Recently, I was reading through yet another article about the history of astronomy, and once again encountered a statement that our ancestors thought they lived in a reassuring small universe, with the Earth at its center. Of course, nobody today believes that the solar system revolves around the Earth anymore, but I now remembered my classical reading over the years, that did speak instead of the overwhelming size of the universe.
It was time to check on my memories. It was time, in short, to use the U.S. Library of Congress, as usual.
The first, and perhaps easiest source, since it was in English, was John Milton’s Paradise Lost, published in 1667 AD. In Book 8, Adam and the archangel Raphael are having a dialogue about the universe.
Adam starts it off, with: “Their magnitudes, this Earth a spot, a graine [line 17] An atom, with the Firmament compar’d…” .
Raphael responds, eventually, “Though, in comparison of Heav’n, so small,  Nor glistering, may of solid good containe…” .
Later on, Raphael, by the way, refuses to tell Adam whether the Sun revolves around the Earth, or the Earth around the Sun: “Solicit not thy thoughts with matters hid…” .
Also, a few lines later, Raphael shows himself to be no fan of science fiction: “Dream not of other Worlds, what Creatures there  “Live, in what state, condition, or degree…” 
Next was The Consolation of Philosophy, written in the early 500s AD by an ancient Roman named Boethius. According to an 1897 translation by an H.R. James, in Book 2, chapter 7, “The whole of the Earth’s globe…compared with the expanse of heaven is found no bigger than a point…if measured by the vastness of heaven’s sphere, it is held to absolutely no space at all.”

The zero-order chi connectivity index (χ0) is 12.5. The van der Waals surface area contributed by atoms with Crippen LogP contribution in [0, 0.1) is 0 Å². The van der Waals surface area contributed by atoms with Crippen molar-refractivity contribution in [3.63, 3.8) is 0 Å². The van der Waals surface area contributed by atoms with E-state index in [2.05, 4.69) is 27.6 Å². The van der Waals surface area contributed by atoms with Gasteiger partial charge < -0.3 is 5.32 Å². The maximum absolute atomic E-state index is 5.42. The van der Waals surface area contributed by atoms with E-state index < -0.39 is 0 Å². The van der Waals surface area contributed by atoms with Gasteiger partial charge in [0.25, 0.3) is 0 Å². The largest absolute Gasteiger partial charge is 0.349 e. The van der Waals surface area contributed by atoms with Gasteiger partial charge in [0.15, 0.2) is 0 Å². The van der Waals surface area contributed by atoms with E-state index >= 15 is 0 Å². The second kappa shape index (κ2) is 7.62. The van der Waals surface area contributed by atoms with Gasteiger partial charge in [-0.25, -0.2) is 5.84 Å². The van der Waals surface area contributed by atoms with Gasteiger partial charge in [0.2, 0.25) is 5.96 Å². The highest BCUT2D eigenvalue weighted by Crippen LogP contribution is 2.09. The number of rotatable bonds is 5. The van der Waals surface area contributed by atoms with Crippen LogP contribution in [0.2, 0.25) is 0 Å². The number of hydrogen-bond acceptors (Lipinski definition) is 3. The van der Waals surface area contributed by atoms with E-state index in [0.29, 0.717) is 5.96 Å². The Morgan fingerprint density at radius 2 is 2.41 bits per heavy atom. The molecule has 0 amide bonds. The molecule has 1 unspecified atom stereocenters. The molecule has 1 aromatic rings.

Then there was Ptolemy’s Almagest, book 1, section 6, c. 150 AD. Yes, that Ptolemy, whose geocentric model of the solar system affected science for over a thousand years. Even so, he too compared Earth’s size to a mathematical point. Oh, and he also knew the Earth was a sphere.
Even further back, in 77 AD, was the Natural History of Pliny the Elder, in book 2, section 41. He too wrote of the universe’s size: vastitas caeli immensa.” If my 5 ½ years of partially-remembered school Latin is correct, it is ‘the immense vastness of the sky.”
Or, like many people throughout history, he too knew the Earth was round: “orbem certe dicimus terrae,” or “We definitely speak of the roundness of the Earth.”
The idea did not start with Columbus.
So, after all, many of our ancestors did know of creation’s huge size. Perhaps the opposite impression in our time comes from those cramped medieval European textbook illustrations, showing the solar system and the “fixed stars” crammed onto one page. It’s a problem with modern textbooks too, and sometimes they include a caption like “not drawn to scale.”
JOHN LOCKWOOD is a park ranger from Washington, D.C. Having spent his past six decades in the nation’s capital, he writes with generous assistance from the National Archives and Library of Congress.